Themes and Values: Allen Ginsberg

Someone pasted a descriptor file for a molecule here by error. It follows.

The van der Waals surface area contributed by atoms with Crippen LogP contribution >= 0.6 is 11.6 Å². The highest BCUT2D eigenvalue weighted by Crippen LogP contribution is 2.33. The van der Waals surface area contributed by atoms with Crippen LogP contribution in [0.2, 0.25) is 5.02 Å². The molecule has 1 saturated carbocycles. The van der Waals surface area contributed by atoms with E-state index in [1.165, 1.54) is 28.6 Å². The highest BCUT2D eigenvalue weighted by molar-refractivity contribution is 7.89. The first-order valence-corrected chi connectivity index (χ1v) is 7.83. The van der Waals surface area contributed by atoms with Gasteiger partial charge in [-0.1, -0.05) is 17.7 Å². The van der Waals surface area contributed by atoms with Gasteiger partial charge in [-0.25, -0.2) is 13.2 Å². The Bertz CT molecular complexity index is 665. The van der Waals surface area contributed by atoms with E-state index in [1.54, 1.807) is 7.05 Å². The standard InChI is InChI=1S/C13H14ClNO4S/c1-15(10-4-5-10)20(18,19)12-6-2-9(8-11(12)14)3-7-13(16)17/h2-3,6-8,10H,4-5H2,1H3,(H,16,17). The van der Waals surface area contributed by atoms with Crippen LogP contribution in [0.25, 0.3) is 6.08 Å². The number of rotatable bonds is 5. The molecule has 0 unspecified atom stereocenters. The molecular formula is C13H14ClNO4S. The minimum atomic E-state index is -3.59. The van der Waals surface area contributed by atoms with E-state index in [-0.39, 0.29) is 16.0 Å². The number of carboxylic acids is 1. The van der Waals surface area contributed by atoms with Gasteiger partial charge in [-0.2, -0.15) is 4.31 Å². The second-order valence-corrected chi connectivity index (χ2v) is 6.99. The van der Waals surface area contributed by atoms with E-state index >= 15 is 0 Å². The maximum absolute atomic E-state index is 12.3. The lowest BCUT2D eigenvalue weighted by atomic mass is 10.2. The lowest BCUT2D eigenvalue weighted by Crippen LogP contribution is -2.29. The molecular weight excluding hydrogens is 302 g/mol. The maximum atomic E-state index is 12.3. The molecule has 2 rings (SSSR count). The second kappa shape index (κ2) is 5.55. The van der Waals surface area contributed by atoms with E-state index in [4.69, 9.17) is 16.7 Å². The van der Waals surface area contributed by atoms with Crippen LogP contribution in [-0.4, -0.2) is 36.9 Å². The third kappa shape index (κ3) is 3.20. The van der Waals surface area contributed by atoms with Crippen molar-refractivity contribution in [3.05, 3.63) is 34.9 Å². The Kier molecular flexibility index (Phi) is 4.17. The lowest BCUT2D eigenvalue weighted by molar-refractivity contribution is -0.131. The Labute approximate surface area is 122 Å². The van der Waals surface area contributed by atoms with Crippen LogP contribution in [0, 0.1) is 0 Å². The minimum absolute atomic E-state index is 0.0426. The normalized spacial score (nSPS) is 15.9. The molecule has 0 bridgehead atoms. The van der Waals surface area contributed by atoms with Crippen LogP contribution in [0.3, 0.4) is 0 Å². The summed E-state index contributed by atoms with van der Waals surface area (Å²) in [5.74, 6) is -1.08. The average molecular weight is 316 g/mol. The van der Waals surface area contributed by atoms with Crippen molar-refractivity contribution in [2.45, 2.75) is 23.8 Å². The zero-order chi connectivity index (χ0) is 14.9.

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Themes and Values of the Beat Generation As Expressed in Allen Ginsberg's Poetry Perhaps one of the most well known authors of the Beat Generation is a man we call Allen Ginsberg, who expresses the themes and values in his poetry. He was, in fact, the first Beat Writer to gain popular notice when he delivered a performance of his now famous poem, ƒ±Howlƒ°, in October of 1955. The Beat Generation is typically described as a vision, not an idea and being hard to define. It is characterized as ƒ±a cultural revolution in process, made by a post-World War II generation of disaffiliated young people...without spiritual values they could honorƒ° (Charters XX). Although first condemned and criticized, it became a national phenomenon. Allen Ginsberg expressed the intangible beliefs of this generation in his poems about his childhood, curiosity, war, freedom of thought, and other people. Through Allen Ginsbergƒ­s ideal individualism, he has been able to express the themes and values of the Beat Generation. Because of Allen Ginsbergƒ­s tormented childhood, many of his poems were about his relationship with his mother and his own mental problems. Allen Ginsberg was born in Patterson, New Jersey to Louis and Naomi Ginsberg on June 3, 1926. His mother became insane during Ginsbergƒ­s formative years. She was described as a paranoid schizophrenic, believing she was in danger from assassins and was spied on by everyone, including her own family members. For example, in the poem, ƒ±Howlƒ°, Ginsberg writes ƒ± I saw the best minds of my generation destroyed by madness, starving hysterical naked...ƒ° (Charters 62) of his mother, Naomi. This statement employs him as a witness to the destruction. Her struggle for sanity eventually led to the deterioration of her sons sound mind. Kaddish is a poem written by Ginsberg for his mother. It is 2. a relatively confessional poem and indirectly addresses the reader, or in this case, his mother. It is also seen as an autobiographical elegy that reveals many private experiences which shaped Ginsbergƒ­s life and a confession of personal necessity. Kaddish, the term, comes from a Judaic prayer and suggests the poem is in memory of his mother. Kaddish becomes a song for the dead indicated by the first six words: ƒ±Strange now to think of you.ƒ° This indicates one of the poemƒ­sƒ­s themes, his mother. For instance, it is written, ƒ±Death is that remedy all singers dream ofƒ° (Litz 319). The singer represents the poet and his own turmoil. The fourth section, ƒ±Lamentƒ°, is a list of regrets for his mother, illustrating his obsession with her. The fifth, called ƒ±Litanyƒ°, reiterates major episodes of Naomiƒ­s sickness. Finally, the fifth section of ƒ±Kaddishƒ°, ƒ±Fugueƒ°, represents his own turmoil of emotion and problems which render the poet incapable of articulating anything other than the poems ending, ƒ±Lord Lord Lord caw caw caw Lord Lord Lord caw caw cawƒ° (Charters 98). ƒ±Howlƒ° also describes Ginsbergƒ­s own mental problems shown when he locates the core of corruption as a ƒ±monster of mental consciousnessƒ° (Ginsberg 48), or Moloch, a Fire God. This part of the poem is written in chaotic chants. Ginsbergƒ­s poems about his childhood express the value that Beat writers are ƒ±very tired people-tired of living before one has started livingƒ° (Charters XXIV) forced upon Ginsberg by his mother and his own mental problems. In the same way Ginsbergƒ­s poems were stemmed from his childhood, many were stemmed from his undying curiosity. In 1943, he entered Columbia University intending to become a labor lawyer. Though, he soon fell in love with a group of wild students and non students including Lucien Carr, Jack Kerouac, William S. Burroughs, and Neal Cassady. Indeed, 3. he wrote of the group and himself in ƒ±Howlƒ° by saying ƒ±who passes through universities with radiant cool eyes hallucinating.../who were expelled from the academies for crazy and publishing obscene odes on the windows of skull...ƒ° (Litz...
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